During his deployments to Afghanistan in 2012 and 2014, Reuben Mabry relied on his artwork for respite. Now a master’s student in UNC’s studio art program, he uses his eight-year career in the U.S. Army as the foundation for his work, creating paintings about the indoctrination of military members.
Documentary filmmaker Julia Haslett tells stories that transcend borders, giving her audience a window into worlds they couldn’t have explored otherwise, and are already connected to in ways they couldn’t have imagined.
Most visitors return from Jordan Lake with a tan, a photograph, or maybe a unique bird feather. Ayla Gizlice collects something else entirely — chunks of clay, plastic bags, rocks, and dead fish. The UNC senior incorporates these materials into an art project addressing how human actions shape the physical environment.
In starting a community garden, the Coharie tribe reclaim their autonomy in agriculture, transforming it into a place for healing and community. UNC senior Sierra Dunne records their story, learning about the deep-rooted connections among soil, sorghum syrup, and boundless generosity in the process.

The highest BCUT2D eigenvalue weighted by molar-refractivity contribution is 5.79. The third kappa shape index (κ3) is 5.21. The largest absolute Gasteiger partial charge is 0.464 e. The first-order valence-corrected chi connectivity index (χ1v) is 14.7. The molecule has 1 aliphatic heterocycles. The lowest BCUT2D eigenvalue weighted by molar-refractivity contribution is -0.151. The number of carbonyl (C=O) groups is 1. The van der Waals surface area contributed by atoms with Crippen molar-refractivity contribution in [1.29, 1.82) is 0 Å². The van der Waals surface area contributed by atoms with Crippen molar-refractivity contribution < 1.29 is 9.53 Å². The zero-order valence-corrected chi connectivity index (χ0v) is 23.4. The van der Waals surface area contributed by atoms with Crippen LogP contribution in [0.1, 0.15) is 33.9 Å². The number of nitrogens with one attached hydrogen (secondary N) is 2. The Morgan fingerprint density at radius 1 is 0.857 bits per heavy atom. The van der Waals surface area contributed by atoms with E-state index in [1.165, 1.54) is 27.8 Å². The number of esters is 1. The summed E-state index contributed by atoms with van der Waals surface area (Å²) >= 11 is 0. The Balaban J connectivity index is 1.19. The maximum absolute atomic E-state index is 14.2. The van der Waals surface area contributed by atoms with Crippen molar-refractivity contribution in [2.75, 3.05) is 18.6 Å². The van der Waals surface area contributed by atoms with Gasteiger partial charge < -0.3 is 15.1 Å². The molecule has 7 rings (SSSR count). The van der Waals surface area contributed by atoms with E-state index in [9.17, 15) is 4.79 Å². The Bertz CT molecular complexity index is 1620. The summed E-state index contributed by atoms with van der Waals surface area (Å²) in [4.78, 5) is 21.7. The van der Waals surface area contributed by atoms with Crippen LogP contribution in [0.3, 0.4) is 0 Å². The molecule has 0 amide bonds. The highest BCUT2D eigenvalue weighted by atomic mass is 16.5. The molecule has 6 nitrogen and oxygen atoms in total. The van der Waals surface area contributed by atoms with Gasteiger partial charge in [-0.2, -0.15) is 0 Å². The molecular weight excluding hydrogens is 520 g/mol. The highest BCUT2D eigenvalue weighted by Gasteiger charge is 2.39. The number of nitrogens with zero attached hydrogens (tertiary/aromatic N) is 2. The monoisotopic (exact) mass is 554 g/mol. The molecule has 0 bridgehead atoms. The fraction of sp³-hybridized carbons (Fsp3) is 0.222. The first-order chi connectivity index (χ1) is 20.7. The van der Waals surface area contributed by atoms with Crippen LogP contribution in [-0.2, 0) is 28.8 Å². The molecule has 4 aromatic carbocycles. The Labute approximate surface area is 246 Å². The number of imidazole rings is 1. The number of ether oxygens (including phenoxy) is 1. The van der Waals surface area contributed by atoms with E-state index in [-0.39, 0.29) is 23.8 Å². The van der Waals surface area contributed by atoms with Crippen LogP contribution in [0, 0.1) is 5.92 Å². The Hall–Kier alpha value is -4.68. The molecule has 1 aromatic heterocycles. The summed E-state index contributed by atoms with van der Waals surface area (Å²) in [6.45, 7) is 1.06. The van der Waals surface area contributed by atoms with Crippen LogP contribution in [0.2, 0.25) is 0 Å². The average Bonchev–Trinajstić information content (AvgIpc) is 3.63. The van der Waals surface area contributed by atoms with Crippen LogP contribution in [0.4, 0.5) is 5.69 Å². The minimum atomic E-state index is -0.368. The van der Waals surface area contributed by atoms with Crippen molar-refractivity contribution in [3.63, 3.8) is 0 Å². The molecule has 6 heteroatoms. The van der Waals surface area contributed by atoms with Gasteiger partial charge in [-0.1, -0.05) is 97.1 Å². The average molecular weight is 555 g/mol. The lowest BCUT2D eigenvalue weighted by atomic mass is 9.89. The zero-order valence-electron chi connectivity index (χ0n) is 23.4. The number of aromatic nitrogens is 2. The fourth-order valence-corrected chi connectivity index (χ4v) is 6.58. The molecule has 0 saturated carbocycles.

From Chapel Hill to the Democratic Republic of Congo, music professor Chérie Rivers Ndaliko empowers students to come together and use creativity as a touchstone for social change.
Throughout Endeavors’ 35 years, some of Carolina’s brightest and most innovative researchers have graced the magazine’s cover. A look back at some of our favorite not only reveals the evolution of a magazine but all research at UNC.
To celebrate Endeavors’ 35th birthday, former editor Neil Caudle shares thoughts from his 15 years with the magazine, touching on the importance of research communication and his favorite moments at UNC.
In the 28 years Endeavors was a print magazine, over 80 editions were published and featured researchers in a variety of disciplines –– from medicine to theater. The Endeavors’ team sat down with a few who formerly graced our covers to look back on their experience working with the publication.
This week, UNC celebrates University Research Week — an annual campus-wide event packed with lectures, workshops, and undergraduate research stories designed to promote awareness of research opportunities at Carolina.
When Meredith Emery photographed geography researchers conducting fieldwork, she couldn’t believe what she saw — a slew of litter along streambeds and forest lines. Now she’s sharing these images through a multimedia project blending art and science in an effort to change how the public relates to and thinks about the local environment.